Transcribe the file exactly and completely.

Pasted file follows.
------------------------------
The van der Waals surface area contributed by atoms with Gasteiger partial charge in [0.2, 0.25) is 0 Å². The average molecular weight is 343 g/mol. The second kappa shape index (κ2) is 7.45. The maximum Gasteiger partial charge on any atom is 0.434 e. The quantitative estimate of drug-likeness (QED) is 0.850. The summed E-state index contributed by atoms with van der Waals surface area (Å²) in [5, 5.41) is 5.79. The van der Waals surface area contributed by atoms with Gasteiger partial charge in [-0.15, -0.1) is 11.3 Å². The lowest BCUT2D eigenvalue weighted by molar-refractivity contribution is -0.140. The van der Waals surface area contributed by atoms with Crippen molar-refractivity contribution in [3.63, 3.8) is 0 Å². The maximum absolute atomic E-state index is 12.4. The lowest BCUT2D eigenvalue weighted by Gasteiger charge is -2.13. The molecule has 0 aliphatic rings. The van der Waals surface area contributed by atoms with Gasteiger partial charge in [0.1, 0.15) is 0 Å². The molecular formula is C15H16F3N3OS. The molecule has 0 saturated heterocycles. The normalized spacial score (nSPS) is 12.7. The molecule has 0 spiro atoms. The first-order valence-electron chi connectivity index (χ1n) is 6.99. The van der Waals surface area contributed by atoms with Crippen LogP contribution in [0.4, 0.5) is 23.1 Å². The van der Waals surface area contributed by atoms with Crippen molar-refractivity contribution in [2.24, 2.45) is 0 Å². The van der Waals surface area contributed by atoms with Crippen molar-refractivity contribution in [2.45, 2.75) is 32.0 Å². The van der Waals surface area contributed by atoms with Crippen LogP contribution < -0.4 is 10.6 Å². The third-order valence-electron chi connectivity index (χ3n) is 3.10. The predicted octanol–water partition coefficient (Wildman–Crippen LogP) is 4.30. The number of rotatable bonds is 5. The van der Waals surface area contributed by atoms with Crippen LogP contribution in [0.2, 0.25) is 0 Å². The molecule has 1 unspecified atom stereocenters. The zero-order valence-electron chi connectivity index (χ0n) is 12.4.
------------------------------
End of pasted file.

The van der Waals surface area contributed by atoms with Gasteiger partial charge in [0.2, 0.25) is 0 Å². The average molecular weight is 343 g/mol. The second kappa shape index (κ2) is 7.45. The maximum Gasteiger partial charge on any atom is 0.434 e. The quantitative estimate of drug-likeness (QED) is 0.850. The summed E-state index contributed by atoms with van der Waals surface area (Å²) in [5, 5.41) is 5.79. The van der Waals surface area contributed by atoms with Gasteiger partial charge in [-0.15, -0.1) is 11.3 Å². The lowest BCUT2D eigenvalue weighted by molar-refractivity contribution is -0.140. The van der Waals surface area contributed by atoms with Crippen molar-refractivity contribution in [3.63, 3.8) is 0 Å². The maximum absolute atomic E-state index is 12.4. The lowest BCUT2D eigenvalue weighted by Gasteiger charge is -2.13. The molecule has 0 aliphatic rings. The van der Waals surface area contributed by atoms with Gasteiger partial charge in [0.1, 0.15) is 0 Å². The molecular formula is C15H16F3N3OS. The molecule has 0 saturated heterocycles. The normalized spacial score (nSPS) is 12.7. The molecule has 0 spiro atoms. The first-order valence-electron chi connectivity index (χ1n) is 6.99. The van der Waals surface area contributed by atoms with Crippen LogP contribution in [0.4, 0.5) is 23.1 Å². The van der Waals surface area contributed by atoms with Crippen molar-refractivity contribution in [2.24, 2.45) is 0 Å². The van der Waals surface area contributed by atoms with Crippen molar-refractivity contribution in [2.45, 2.75) is 32.0 Å². The van der Waals surface area contributed by atoms with Crippen LogP contribution < -0.4 is 10.6 Å². The third-order valence-electron chi connectivity index (χ3n) is 3.10. The predicted octanol–water partition coefficient (Wildman–Crippen LogP) is 4.30. The number of rotatable bonds is 5. The van der Waals surface area contributed by atoms with Crippen LogP contribution in [0.2, 0.25) is 0 Å². The molecule has 1 unspecified atom stereocenters. The zero-order valence-electron chi connectivity index (χ0n) is 12.4.